The point is your inner child is likely to feel confused and until that is cleared up, they won’t feel comfortable trusting anyone else who enters your life. They will always be cautious and on guard, wondering if this new, supposedly safe person is going to one day hurt them as the family member did. Therefore, they don’t relax, they keep their guard up and stay alert for danger.

In this way, they refuse to let love in. Even if the other person is genuinely authentic in their caring for the person who has suffered abuse, it is difficult for the abused person to accept it, believe it or reciprocate it. This, of course, has detrimental effects on relationships and prevents true intimacy and the feeling of being loved for who you are. Without love coming in from within – to ourselves, or from without – from others, our cup becomes empty and we can fall into despair, depression and feeling worthless, unloved, unwanted and think the world is a horrible place.

Yet the love and the light is there, good people are all around us, we just have to learn to let the love in, and to do so we need to allow ourselves to feel vulnerable, to take the risk to love and receive love, to surrender to life and its process of awakening.

While the inner child is still confused, scared, angry or ashamed this process is blocked or minimised, often to the point of almost complete annihilation. Anyone who dares to show you love or acceptance becomes seen as a threat, a bad person or a foolish one because if they truly knew you, you think they shouldn’t love you, and hence if they do they must not be very wise, smart or worth much. So you judge them and push them away.

To stop such patterns you need to heal your heart, talk to your inner child, send it love. Any time you feel scared, know it is your inner child asking for reassurance, wanting to know you are aware of its concern, and you are taking care of the situation, that you will keep them safe and it’s okay for them to go play or have a nap. They may prefer to stay with you, clinging to the back of your leg, watching to make sure you do handle whatever interaction is occurring that has led to their nervousness.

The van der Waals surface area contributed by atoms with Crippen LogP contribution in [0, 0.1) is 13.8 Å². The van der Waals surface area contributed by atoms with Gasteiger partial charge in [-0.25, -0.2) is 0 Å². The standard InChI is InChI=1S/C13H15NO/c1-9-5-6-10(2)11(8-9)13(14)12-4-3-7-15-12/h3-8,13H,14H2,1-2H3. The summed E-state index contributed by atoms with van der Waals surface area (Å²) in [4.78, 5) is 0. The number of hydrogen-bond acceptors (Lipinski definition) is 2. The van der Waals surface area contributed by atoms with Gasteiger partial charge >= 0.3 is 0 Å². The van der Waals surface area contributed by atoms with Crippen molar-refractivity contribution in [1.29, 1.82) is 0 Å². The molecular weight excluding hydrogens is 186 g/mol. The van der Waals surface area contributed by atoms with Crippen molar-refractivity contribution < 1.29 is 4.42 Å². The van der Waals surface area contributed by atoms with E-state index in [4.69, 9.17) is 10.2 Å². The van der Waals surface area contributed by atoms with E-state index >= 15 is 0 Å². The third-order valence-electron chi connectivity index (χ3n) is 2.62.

In time, once they have seen you do handle it and keep them safe, then they will relax and go play, they will become a joyful, innocent child again and this frees you the Adult to also enjoy life again. Your body relaxes, so much so, that when someone approaches you, you do not react with fear or hesitation. You can welcome the person and interact joyfully, peacefully, light-heartedly. It takes a long time to reach this stage, but it is worth the effort.

All it takes is becoming conscious of your patterning and comforting yourself, your inner child, becoming the good parent to it and guardian of it, and in time it will relax. Then the pleasure is amazing. You can stare at the leaves moving in the tree and feel transported into a magical place again, you can feel the awe and wonder that a little child feels for life. You can see the beauty and love all around you and you can let it in.

You can let yourself receive love and goodness and the Universe pours it into you. It always has been doing this, but our defences have stopped us from receiving it. With those defences melted away, we can finally accept the goodness and allow ourselves to have a happy life, with friends, love and peace. It is wonderful to do so. Blessed BE. Amen.

Categories
Healing from child abuse Self help techniques

How do you heal from childhood sexual abuse? (Part 1 of 3)

How do we heal from childhood sexual abuse? Part 1 (19:41 mins)

This is a gigantic topic that can not be addressed in one blog. We will give some general guidance and cover other aspects in future blogs. Childhood sexual abuse is a heinous act that takes away a child’s sense of innocence and trust in the world.

Whether the act was done in a violent or loving manner it rips apart a child’s identity. They are no longer a child living in a world of mystery, awe and learning. They no longer can lose themselves in the moment, they lose spontaneity and joy for life.

In its place come watching, scanning for danger, for fear of it happening again. Confusion terrifies – is it good, bad, dirty, evil? Am I a bad person because of it? Why is it a secret? Why mustn’t others know? All of this takes a child out of a child’s mindset and experience of life. It robs them of their freedom to live life innocently and openly connecting with self, others, nature and life.

Each experience is different, based on the particular circumstances, but none of them is beneficial to the child. The child may feel some pleasure in the physical touch. They may feel love towards the perpetrator who is giving them special attention. They may become jealous of the other parent and sharing the perpetrator with them. This sets up an unhealthy competition between mother and daughter (if that is the scenario). Or the mother may be depressed, father/stepfather unhappy and the child steps in to compensate, hoping father will stay, not leave.